Limbach ultimately survived intact. For some $80 million, it was saved by a group of managers who refused to let go. Their financial white knight was a family-owned equity investor with plenty of cash and enough confidence that the contractor ultimately could return the financial favor to its backer.

Chastened by past investments in failed dot-coms and telecommunications ventures, equity investors now are prowling the more stable, if less exciting, ranks of construction. "Now that the hype is out of Internet firms, they’re looking at engineering and construction," says Paul Zofnass, president of EFCG Inc., a New York City-based industry financial management consultant. "Our industry is not growing at 20 to 30%, but it’s still growing."

Despite prior investment losses and the bearish stock market, these investors still have lots of money to spend, with some funds running into the billions of dollars, experts say. They get their money from banks, insurance firms, pension funds, foundations, university endowments and wealthy families and seek opportunities to help firms emerge from troubled corporate marriages, go private or just strike out in new strategic directions–with a nice return on investment clearly in mind.

Construction is one of the last frontiers for equity investors.

"They look for fragmented industries and small privately owned firms," says Kevin Mitchell, a managing director at management firm FMI Corp., Denver, who has headed its capital placement program since 1998. Construction is "one of the last frontiers," he says. While traditional acquisitions still play a major role, FMI believes equity investors have majority or large stakes in almost 100 E&C firms. Experts say the push in infrastructure spending, strong government contracting and niches such as privatization and design-build may draw more to the industry.

The investment is far from altruistic. Equity investors want to see a return on their money when it comes time to exit the deal, usually in three to five years, and sometimes do not understand the construction industry’s complex practices. While most investors claim to stay out of a firm’s day-to-day management, some hold a majority stake as high as 80% and can dominate the board of directors. They also can require construction investments to adhere to strict financial management and reporting rules.

Even so, an equity investor can be a lifeline when managers want to change corporate destinies, or are forced to. Sources say managers of Earth Tech Inc., Long Beach, Calif., had commitments from two major equity investor firms to buy the beleaguered engineering firm back from its scandal-plagued parent, Tyco Corp. The deal reportedly had Tyco’s initial blessing but then was halted. The Tyco upheaval was a factor in the departure earlier this year of Earth Tech Chairwoman Diane C. Creel and has also pushed other executives out the door.

On Sept. 10, The Benham Cos. Inc., an Oklahoma City engineering and construction firm, announced a $17.5-million buyout deal that would end an increasingly rocky relationship with its parent, U.K.-based W.S. Atkins plc. The British engineering firm bought Benham in early 2000, with the intent of expanding market share in North America. The firm later bought and still owns Atlanta-based construction manager Hanscomb Faithful & Gould.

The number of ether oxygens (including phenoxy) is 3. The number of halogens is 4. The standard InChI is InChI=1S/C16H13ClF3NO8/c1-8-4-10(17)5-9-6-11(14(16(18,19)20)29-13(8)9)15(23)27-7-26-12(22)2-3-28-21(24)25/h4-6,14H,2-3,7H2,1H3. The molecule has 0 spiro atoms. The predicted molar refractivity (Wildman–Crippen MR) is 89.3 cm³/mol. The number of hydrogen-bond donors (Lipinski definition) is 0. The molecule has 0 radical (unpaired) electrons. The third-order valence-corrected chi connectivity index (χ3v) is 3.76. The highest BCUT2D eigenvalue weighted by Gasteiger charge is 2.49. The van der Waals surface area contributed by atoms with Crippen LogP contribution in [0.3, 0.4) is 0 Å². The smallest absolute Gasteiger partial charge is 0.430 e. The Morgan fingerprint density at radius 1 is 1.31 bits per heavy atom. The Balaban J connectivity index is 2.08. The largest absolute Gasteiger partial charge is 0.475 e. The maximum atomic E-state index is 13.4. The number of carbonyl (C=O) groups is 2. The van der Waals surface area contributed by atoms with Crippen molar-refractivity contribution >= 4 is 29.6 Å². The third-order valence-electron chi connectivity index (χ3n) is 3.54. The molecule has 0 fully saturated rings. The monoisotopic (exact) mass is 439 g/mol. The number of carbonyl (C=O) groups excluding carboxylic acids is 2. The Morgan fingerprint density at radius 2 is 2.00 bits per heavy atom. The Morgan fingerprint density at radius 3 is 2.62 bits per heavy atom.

BUYOUT CEO Benham wanted firm to grow in design-build jobs.
(Photo courtesy of the Benham Cos. Inc.)

Benham, a profitable mid-sized firm with a long history, did not seek the acquisition but could not resist linking with a larger global parent that could fuel growth into new but more capital-intensive markets such as design-build. "Atkins had articulated a vision for the business in North America that sounded pretty exciting," says Lance Benham, president and CEO.

But cracks developed two years into the marriage, with changes in the executive suite that seemed to affect Atkins’ commitment. "We weren’t the beneficiary of more investment by Atkins," says Benham. Cultural differences also became more pronounced, including company name changes that confused employees and clients alike. In particular, the U.K. parent did not share Benham’s zeal for capital-intensive niches such as privatized military housing. "Atkins was reluctant to get started down that trail," says Bill Payne, a partner in Bluffview Capital LP, a Dallas investment banking firm that advised Benham on its financial options.

Equity Investors in Construction Sectors 
Type of Company # of Investments
Architecture & Engineering
Electrical Contracting
Environmental Services
Facilities Maintenance
Construction Services
Heavy Civil Construction
Heavy Equipment—Rental
Industrial Construction
Mechanical / HVAC

   Fire / Security








   Telecom / Cable

Source: Fails Management Institute 

A management buyout was seen as one fast solution but time was short to amass sufficient cash. Benham "needed to partner with someone financially sophisticated," says Payne. With Bluffview as matchmaker, Benham linked with three equity firms, all Oklahoma-based. They were attracted by Benham management’s willingness to invest, attractive multiples and a desire to help a local firm recover local ownership. "It was a significant contribution by management, not just by one guy, and it’s a stable business," says Rainey Williams, president of one investor, Teton Capital Partners. Management now has a 55% stake, with the rest in investors’ hands. In a statement, Atkins says the deal will "enable greater focus on our core businesses" but declines further comment.

Lance Benham says the investors "have a role in approval of some operations, but they don’t claim to be experts in our decisionmaking process." He says the new structure will allow the firm to pursue work "aggressively," but laments "the amazing amount of management attention that has been consumed in this process. It’s been a distraction."

Shifting market winds, in some cases at gale force, also have pushed these new financial partnerships. The deregulation of the energy sector in the 1990s spurred many utilities and independent power developers to acquire energy contracting capabilities. Then the market fell out, and independent power producers lost favor with Wall Street. Exelon Corp., Chicago, was one of them.

The firm decided last year to shed its contracting group, Infrasource Inc., Norristown, Pa., and hired Merrill Lynch to to find new owners, says David R. Helwig, president of the Infrasource unit and soon-to-be CEO. He says the firm had several offers but found a $280-million deal from two equity investors "the most attractive package." The deal for most of the Infrasource units announced last summer could be completed imminently pending regulatory approval, says Helwig (ENR 7/7 p. 19).